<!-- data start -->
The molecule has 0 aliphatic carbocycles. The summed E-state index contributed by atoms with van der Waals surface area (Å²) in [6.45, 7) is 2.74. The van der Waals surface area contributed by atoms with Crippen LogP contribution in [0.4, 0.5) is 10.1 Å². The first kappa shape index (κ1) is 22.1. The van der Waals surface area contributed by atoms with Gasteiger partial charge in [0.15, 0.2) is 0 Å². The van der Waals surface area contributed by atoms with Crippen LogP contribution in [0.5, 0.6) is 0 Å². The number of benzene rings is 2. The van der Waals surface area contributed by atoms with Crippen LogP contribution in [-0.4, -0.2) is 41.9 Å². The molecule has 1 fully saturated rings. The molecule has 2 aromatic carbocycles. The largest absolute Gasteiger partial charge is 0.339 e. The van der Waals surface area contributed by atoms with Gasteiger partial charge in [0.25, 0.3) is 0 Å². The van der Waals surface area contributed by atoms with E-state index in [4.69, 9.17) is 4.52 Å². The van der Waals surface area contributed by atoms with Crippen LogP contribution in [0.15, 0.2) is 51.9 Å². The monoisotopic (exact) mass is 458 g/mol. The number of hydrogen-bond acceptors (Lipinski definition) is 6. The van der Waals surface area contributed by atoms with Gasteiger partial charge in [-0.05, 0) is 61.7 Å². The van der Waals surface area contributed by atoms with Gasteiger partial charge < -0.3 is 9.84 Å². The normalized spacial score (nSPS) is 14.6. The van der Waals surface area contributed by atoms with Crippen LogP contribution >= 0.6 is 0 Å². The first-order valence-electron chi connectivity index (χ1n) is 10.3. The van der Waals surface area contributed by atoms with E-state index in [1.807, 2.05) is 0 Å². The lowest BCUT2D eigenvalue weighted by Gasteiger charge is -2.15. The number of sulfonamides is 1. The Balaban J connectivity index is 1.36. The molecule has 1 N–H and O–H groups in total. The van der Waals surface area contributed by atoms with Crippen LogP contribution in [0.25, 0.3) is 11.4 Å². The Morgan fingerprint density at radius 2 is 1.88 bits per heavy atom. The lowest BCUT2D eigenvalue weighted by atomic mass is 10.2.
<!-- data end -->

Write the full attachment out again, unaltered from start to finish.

The molecule has 0 aliphatic carbocycles. The summed E-state index contributed by atoms with van der Waals surface area (Å²) in [6.45, 7) is 2.74. The van der Waals surface area contributed by atoms with Crippen LogP contribution in [0.4, 0.5) is 10.1 Å². The first kappa shape index (κ1) is 22.1. The van der Waals surface area contributed by atoms with Gasteiger partial charge in [0.15, 0.2) is 0 Å². The van der Waals surface area contributed by atoms with Crippen LogP contribution in [0.5, 0.6) is 0 Å². The number of benzene rings is 2. The van der Waals surface area contributed by atoms with Crippen LogP contribution in [-0.4, -0.2) is 41.9 Å². The molecule has 1 fully saturated rings. The molecule has 2 aromatic carbocycles. The largest absolute Gasteiger partial charge is 0.339 e. The van der Waals surface area contributed by atoms with Gasteiger partial charge in [0.25, 0.3) is 0 Å². The van der Waals surface area contributed by atoms with E-state index in [4.69, 9.17) is 4.52 Å². The van der Waals surface area contributed by atoms with Crippen LogP contribution in [0.15, 0.2) is 51.9 Å². The monoisotopic (exact) mass is 458 g/mol. The number of hydrogen-bond acceptors (Lipinski definition) is 6. The van der Waals surface area contributed by atoms with Gasteiger partial charge in [-0.05, 0) is 61.7 Å². The van der Waals surface area contributed by atoms with Gasteiger partial charge < -0.3 is 9.84 Å². The normalized spacial score (nSPS) is 14.6. The van der Waals surface area contributed by atoms with Crippen LogP contribution >= 0.6 is 0 Å². The first-order valence-electron chi connectivity index (χ1n) is 10.3. The van der Waals surface area contributed by atoms with E-state index in [1.807, 2.05) is 0 Å². The lowest BCUT2D eigenvalue weighted by Gasteiger charge is -2.15. The number of sulfonamides is 1. The Balaban J connectivity index is 1.36. The molecule has 1 N–H and O–H groups in total. The van der Waals surface area contributed by atoms with Crippen LogP contribution in [0.25, 0.3) is 11.4 Å². The Morgan fingerprint density at radius 2 is 1.88 bits per heavy atom. The lowest BCUT2D eigenvalue weighted by atomic mass is 10.2.